Personal Musings on Glitches

Mercury’s retrograde, and my game is glitching.

In the past, when I’ve played legacies, strange things begin to happen around generation three. Town residents die off, homes don’t become repopulated, and townies disappear. This is happening with TS4.

We can work around those type of glitches.

But last night, I was unable to save my game. I’m hoping this isn’t a warning sign that the legacy family is becoming unplayable. I don’t want the Boughs to join my list of aborted TS2 and TS3 legacies. I want to get to generation 10!

To switch my mindset, I’m thinking about some of the benefits of game glitches.

Of course, legacy readers know that glitches can lend hilarity to our stories (See the pot of mac and cheese in Log 2e of the Wolff Legacy and Nancy Landgraab’s mop in Chapter 23 of Gather Ye Rosebuds.)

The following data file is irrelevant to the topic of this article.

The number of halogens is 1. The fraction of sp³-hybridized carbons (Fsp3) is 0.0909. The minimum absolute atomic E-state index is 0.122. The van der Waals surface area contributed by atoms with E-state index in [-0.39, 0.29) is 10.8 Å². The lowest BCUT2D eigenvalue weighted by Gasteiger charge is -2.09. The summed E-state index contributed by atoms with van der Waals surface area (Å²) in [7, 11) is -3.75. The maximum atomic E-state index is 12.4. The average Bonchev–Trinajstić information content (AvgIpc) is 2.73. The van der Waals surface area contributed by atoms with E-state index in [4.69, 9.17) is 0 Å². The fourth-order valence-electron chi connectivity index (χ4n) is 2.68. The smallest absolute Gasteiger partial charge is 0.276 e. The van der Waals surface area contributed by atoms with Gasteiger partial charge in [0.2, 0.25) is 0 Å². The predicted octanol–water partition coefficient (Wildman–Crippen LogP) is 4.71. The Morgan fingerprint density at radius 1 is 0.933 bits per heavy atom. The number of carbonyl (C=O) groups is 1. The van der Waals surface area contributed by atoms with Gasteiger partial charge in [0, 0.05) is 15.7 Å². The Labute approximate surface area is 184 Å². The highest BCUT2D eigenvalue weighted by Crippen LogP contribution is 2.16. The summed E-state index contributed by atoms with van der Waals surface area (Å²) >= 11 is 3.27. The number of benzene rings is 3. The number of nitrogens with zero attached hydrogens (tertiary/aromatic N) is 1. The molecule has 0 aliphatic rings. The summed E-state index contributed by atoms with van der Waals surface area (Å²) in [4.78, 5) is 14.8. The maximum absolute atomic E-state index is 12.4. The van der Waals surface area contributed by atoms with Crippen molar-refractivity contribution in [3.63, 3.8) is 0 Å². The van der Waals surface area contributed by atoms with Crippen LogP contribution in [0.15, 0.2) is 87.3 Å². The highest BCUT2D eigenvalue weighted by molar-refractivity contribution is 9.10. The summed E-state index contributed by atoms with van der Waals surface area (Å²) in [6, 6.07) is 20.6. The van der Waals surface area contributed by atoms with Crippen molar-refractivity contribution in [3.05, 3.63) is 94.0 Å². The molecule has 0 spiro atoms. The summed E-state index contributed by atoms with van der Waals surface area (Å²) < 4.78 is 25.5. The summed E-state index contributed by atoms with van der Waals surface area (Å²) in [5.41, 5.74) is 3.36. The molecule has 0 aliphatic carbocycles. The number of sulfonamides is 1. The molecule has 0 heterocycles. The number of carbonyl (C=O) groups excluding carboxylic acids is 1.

But aside from the slapstick, glitches can help us to switch from product to process. I will need to replay two Sim days since my  game didn’t save. And that gives me two extra days with Acacia before her elderly demise. It lets me enjoy the experience of playing, rather than racing through to the next generation.

Twenty years ago, when I played at MOOs during the early days of the Internet, I came to view lag as a blessing. In the midst of a frenetic chat-spree, lag would enter in. I could raise my eyes from the computer screen, stretch, remember to breathe, and savor the words that the other members of this online community and I were sharing.

I started looking for lag in other areas of my life–waiting in line at the bank (back then, we actually went to the bank to cash our checks), stopping at a red light, even the pauses in conversation. And my life became richer.

I’m looking at glitches in the same way. Yes, there may be some inconvenience. I may need to redo projects or tasks. But life’s not a race. And neither is my TS4 legacy. The experience is more important than the completion.

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